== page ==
Biological anthropologists have long maintained a keen interest in the adaptations that allowed primates to successfully invade the arboreal habitat, where stability is paramount. Decades of research have identified anatomical features, such as grasping hands and feet, and behavioral mechanisms, such as the use of distinctive walking styles, which arguably facilitate stability on branches. Nevertheless, we still have an incomplete understanding of the mechanisms by which primates actually keep balance when moving about in the trees. The proposed research will remedy this gap by carrying out a series of experiments to understand balance performance in both New and Old World monkeys. In so doing, we will gain deeper insight into several fundamental issues of primate, and human, evolution -- such as the functional importance of grasping hands and feet and the possible consequences of tail loss among the apes. Basic data on the balance capabilities of common laboratory primates may also be of use to researchers studying primate stability in more clinical settings, perhaps shedding light on human balance disorders. Moreover, the collaborations engendered by this research will broaden educational experiences of STEM students at the host institution and neighboring colleges and universities, helping to build a collaborative network of research and training throughout the region.

Investigators will address three specific research aims. First, to determine the relationship between morphological variation and the capacity for grasping force production, functionally-informed hand and foot musculoskeletal anatomy will be combined with experimental data on maximum grip strength. Second, to generate quantitative measures of stability, researchers will collect detailed biomechanical data from monkeys moving over simulated arboreal substrates. Finally, a series of force sensors mounted on compression springs will be used to gauge balance performance on mobile branches, providing a measure of arboreal balance control in a more naturalistic setting. This fundamental biomechanical research will 1) allow testing of long-held assumptions about the nature of primate locomotor adaptation, 2) inform reconstructions of grasping ability and locomotor performance in the primate fossil record, and 3) introduce a novel set of research methodologies to the discipline of biological anthropology.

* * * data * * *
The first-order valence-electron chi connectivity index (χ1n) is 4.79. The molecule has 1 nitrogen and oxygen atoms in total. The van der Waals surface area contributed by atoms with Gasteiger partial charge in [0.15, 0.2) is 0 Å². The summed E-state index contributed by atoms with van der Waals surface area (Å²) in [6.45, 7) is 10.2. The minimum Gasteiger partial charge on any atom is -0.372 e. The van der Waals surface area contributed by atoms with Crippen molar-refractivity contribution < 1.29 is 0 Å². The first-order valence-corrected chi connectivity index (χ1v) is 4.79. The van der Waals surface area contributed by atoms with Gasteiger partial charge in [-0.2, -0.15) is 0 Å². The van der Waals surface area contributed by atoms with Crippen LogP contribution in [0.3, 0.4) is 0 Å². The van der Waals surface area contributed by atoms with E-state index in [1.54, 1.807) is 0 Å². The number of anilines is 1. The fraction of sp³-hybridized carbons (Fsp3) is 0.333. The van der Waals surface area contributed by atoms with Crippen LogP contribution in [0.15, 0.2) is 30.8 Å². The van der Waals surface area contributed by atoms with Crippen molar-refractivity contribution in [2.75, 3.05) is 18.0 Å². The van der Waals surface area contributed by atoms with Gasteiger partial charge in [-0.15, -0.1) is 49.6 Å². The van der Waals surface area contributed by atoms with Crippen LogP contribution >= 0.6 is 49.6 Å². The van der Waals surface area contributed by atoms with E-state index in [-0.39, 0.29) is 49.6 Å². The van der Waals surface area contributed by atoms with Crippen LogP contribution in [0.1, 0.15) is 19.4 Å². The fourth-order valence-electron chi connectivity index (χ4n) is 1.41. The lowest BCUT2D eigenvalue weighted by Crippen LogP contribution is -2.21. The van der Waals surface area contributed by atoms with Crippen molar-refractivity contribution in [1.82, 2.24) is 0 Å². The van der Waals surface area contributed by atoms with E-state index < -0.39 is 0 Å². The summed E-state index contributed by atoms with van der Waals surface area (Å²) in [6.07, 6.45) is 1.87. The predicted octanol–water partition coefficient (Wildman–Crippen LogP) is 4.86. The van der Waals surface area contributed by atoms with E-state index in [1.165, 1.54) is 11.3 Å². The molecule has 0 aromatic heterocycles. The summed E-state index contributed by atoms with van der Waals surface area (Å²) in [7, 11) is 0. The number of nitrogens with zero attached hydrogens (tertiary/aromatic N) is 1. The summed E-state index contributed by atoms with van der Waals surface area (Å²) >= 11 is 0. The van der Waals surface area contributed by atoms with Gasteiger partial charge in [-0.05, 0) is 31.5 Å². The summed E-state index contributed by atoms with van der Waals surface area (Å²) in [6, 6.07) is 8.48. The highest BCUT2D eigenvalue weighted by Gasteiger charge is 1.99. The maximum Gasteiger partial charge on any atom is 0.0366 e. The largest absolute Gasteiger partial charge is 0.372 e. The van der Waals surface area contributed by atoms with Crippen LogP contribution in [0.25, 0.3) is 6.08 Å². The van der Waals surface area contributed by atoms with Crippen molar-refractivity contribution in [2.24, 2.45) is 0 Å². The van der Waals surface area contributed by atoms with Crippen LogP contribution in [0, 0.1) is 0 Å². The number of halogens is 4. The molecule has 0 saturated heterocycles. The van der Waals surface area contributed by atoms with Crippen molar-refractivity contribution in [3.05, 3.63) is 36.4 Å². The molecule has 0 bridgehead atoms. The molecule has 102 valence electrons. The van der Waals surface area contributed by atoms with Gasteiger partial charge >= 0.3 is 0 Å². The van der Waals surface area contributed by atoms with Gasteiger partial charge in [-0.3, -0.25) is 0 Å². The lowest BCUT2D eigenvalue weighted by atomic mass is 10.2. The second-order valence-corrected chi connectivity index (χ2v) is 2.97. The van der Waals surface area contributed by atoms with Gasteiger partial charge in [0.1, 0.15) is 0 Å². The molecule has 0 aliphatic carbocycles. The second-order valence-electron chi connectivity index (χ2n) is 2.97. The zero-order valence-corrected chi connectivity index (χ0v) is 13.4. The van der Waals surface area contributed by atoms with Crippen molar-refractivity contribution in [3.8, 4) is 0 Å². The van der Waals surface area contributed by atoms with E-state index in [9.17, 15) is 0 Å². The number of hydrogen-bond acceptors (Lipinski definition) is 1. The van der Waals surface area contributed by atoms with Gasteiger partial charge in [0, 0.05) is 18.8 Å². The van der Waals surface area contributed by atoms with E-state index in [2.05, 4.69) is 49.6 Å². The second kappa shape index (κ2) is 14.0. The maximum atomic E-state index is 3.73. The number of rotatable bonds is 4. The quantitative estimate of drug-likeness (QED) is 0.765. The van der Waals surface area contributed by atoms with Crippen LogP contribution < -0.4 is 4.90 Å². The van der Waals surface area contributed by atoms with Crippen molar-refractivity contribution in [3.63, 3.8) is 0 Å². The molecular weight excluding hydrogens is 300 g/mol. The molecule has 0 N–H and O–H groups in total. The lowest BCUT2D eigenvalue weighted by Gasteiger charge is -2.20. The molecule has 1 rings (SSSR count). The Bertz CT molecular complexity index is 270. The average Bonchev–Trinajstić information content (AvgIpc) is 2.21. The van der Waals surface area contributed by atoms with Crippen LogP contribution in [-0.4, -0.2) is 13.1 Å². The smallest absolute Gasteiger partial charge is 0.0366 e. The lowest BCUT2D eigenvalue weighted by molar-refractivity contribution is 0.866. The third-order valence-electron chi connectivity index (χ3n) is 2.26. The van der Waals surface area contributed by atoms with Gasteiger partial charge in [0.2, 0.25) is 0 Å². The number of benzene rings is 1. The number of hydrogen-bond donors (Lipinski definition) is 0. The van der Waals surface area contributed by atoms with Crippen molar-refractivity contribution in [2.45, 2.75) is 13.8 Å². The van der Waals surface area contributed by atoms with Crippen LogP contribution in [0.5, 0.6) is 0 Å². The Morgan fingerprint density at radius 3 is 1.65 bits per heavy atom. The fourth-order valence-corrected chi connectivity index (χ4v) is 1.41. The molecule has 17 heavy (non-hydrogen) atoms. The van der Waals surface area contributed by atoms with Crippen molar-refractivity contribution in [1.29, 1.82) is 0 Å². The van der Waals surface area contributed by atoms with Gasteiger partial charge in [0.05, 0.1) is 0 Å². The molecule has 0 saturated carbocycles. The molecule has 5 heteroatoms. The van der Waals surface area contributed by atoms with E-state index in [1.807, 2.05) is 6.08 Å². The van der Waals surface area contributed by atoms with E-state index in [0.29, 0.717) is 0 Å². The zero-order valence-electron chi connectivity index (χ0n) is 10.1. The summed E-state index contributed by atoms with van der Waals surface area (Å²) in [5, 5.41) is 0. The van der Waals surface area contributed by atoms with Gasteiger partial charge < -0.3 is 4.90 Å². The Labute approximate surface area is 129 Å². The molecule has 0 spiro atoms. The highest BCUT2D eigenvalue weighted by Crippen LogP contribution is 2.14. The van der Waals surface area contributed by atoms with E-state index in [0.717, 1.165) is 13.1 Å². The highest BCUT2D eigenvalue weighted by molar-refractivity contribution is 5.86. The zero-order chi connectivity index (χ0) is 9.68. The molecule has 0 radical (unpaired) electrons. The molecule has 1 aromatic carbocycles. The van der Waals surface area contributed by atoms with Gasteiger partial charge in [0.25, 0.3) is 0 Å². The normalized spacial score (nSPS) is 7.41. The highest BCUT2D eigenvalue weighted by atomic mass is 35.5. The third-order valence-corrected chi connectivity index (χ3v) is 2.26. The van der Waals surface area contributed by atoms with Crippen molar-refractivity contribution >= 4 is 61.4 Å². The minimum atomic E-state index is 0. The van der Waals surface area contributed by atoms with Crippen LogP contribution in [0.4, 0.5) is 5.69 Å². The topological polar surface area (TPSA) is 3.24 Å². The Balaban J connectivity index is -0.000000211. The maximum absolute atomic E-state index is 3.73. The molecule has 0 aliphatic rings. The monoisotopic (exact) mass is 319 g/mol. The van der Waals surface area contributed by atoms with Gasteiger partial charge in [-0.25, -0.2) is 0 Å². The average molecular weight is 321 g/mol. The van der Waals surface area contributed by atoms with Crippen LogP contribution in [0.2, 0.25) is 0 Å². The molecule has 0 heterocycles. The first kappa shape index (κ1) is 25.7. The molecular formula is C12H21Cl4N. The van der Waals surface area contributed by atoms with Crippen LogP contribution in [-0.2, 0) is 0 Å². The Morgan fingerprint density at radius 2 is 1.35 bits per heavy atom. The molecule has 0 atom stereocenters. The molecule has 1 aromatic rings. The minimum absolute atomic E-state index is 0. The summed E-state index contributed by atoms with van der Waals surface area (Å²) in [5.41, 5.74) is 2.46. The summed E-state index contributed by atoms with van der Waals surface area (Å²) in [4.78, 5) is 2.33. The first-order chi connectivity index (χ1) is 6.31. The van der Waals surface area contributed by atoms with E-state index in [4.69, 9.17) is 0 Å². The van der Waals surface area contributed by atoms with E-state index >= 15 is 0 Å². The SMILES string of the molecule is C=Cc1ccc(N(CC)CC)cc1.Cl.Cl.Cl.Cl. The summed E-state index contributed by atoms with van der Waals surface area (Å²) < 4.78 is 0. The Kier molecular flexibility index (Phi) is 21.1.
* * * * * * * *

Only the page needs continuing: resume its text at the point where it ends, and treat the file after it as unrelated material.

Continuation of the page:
National Science Foundation (NSF)
Division of Behavioral and Cognitive Sciences (BCS)
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Carolyn Ehardt
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Northeast Ohio Medical University
United States
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